To the Editor:
Regarding your recent review of “The Flowering Peach” (Variety, March 21-27), I feel I should point out that Clifford Odets was here in New York almost continually from the time “The Big Knife” was produced (1949 at the then National Theater) until he returned to Hollywood in the late ’50s to write the screenplay of Thomas Mann’s “Joseph and His Brethren,” a project that never materialized. He had been, however, in Hollywood during most of the war.
It has been suggested that “The Flowering Peach” was an apologia and defense written as a result of his name-giving testimony before the House Un-American Activities Committee. I do not believe this is true. In fact, he gave me the beautiful first act of what eventually became “The Flowering Peach” shortly after I produced the 1952 revival of “Golden Boy” in 1952 — but before his appearance, I believe, before the HUAC.
In talking with Clifford at that time, it seemed to me that the play had more to do with his strange, conflicting and unrealized relationship with his father than with his HUAC testimony. Also, it must be remembered that the testimony was private and not widely publicized as, for instance, were Elia Kazan’s and even poor, dear Julie (John) Garfield, a complete innocent who was used simply because he was a movie star.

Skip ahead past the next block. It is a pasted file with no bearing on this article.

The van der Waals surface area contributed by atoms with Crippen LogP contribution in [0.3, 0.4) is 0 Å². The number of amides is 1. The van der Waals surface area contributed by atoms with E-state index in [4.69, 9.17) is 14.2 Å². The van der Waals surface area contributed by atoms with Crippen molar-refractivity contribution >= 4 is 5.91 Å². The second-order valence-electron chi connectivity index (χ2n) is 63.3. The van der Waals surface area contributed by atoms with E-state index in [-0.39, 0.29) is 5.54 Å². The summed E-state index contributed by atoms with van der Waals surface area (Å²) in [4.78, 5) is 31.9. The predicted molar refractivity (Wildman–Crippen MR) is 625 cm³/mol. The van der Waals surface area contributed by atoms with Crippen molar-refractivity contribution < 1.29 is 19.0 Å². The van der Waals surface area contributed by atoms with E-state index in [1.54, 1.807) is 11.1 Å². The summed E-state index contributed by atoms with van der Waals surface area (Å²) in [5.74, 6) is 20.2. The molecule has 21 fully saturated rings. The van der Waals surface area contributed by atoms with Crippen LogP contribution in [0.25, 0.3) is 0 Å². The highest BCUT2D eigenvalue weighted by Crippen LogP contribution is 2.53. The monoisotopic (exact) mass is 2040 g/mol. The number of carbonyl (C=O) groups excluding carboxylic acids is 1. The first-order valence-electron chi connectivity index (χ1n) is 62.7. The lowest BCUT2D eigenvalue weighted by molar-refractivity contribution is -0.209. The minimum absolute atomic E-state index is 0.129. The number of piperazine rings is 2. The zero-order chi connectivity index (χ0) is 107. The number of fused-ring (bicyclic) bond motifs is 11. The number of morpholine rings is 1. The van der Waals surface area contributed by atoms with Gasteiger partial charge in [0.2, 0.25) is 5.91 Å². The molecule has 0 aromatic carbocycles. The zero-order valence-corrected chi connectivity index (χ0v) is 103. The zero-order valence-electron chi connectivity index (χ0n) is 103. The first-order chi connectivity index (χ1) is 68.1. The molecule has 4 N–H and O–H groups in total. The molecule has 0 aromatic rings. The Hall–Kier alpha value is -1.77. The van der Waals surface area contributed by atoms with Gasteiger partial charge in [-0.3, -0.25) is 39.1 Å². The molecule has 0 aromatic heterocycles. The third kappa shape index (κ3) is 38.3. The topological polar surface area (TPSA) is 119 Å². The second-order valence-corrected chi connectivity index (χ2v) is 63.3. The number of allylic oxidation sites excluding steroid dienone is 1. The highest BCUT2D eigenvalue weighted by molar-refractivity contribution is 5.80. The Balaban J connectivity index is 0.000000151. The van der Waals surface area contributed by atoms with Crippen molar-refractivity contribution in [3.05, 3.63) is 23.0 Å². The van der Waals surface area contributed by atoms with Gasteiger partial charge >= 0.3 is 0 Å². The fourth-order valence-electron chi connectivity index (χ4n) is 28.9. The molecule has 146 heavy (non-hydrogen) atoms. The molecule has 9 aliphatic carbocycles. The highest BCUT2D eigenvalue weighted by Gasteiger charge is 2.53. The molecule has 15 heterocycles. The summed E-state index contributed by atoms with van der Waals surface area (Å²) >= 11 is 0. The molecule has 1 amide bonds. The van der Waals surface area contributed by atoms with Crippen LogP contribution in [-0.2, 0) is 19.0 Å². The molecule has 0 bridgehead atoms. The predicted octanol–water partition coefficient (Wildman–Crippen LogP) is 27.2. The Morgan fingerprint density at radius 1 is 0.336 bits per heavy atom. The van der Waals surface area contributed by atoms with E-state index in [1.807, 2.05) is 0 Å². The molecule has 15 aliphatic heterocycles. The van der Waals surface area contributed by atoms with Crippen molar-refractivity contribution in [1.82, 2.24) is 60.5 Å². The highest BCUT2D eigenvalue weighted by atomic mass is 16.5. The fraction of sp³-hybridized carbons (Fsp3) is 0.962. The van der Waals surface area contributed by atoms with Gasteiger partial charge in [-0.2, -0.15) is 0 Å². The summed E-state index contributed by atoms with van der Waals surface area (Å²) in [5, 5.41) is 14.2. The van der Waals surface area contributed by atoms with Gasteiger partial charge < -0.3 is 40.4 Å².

I do think, however, that Clifford’s testimony had a very profound effect on his whole existence, his whole being. He had been the great, heroic liberal voice of the ’30s. The aftermath of his testimony was so profound that I do not feel he was able to sit down immediately and write a play about it — not even subconsciously. In my mind, the pain of that secret, buried deep inside his spirit, destroyed him and created his illness — and eventually killed him.– Robert Whitehead
Whitehead produced the premiere of “The Flowering Peach” on Broadway in 1954.